The electronic and print media have been replete with stories of Ghanaian girls being trafficked to the Gulf States to work as housemaids. The stories are often that of abuse, injuries and sometimes death. The radio and television stations sometimes show some of these ladies narrating harrowing ordeals that they have suffered in mainly the following Middle Eastern States; Kuwait, Qatar and Saudi Arabia. According to the Daily Graphic on July 15, 2017, personnel of the Ghana Immigration Service (GIS) at the Aflao border intercepted 150 young Ghanaian women who were being trafficked to the Gulf states through neighbouring Togo to work as housekeepers. The victims aged between 18 and 28 were mostly students who had been lured by the traffickers and promised a better future in the Middle East. The International Organisation for Migration (IOM) in 2016 raised concerns about increasing reports of Ghanaian female migrants being abused in the Middle East. The organisation said 2,000 women departed from Ghana to work in the Middle East between September 2014 and January 2015 alone, but over 350 of them have returned from countries like Kuwait and Jordan with cases of inhumane working conditions, physical and emotional torture, as well as sexual exploitation. Also, the Minister for Gender, Children and Social Protection during her address at the 8th Annual Salon Academy of the National Association of Beauticians and Hairdressers in Accra spoke about how the Government of Ghana is disturbed by the increasing reports on Ghanaian women migrants being abused in the Gulf States and other countries.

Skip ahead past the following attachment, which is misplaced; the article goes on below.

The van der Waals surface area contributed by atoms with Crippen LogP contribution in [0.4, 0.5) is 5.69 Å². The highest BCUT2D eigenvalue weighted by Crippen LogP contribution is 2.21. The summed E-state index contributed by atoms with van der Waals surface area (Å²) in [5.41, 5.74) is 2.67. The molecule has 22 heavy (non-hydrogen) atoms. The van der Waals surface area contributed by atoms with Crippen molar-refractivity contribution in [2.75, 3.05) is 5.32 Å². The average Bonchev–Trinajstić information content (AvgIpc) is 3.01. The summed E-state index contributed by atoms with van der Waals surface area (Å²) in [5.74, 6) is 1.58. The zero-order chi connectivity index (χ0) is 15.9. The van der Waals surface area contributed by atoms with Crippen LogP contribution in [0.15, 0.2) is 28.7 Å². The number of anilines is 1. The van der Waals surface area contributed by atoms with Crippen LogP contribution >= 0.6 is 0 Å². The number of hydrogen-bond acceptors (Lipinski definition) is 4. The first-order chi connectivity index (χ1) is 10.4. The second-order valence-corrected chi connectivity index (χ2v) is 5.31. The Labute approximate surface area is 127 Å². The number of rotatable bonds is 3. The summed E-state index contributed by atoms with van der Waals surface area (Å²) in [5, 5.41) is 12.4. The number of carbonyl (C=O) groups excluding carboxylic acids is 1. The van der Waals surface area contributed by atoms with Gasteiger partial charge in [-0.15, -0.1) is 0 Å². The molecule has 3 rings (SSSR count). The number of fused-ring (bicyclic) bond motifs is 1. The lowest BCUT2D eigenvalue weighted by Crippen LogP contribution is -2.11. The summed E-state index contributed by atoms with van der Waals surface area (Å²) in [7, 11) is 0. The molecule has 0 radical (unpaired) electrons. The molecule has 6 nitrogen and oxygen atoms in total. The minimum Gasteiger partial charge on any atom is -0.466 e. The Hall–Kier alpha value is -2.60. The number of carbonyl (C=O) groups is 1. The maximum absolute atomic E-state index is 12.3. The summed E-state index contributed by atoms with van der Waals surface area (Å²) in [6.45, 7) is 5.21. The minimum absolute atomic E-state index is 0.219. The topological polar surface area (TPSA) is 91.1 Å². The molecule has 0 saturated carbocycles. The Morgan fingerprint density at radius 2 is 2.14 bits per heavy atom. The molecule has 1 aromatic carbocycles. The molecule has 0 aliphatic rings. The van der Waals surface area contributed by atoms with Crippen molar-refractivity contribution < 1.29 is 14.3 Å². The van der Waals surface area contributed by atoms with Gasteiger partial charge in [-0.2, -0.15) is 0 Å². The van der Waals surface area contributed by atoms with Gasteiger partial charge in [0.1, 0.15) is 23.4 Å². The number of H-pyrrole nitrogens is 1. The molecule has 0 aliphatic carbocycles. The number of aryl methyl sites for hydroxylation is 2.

State of Human Trafficking in the MENA Region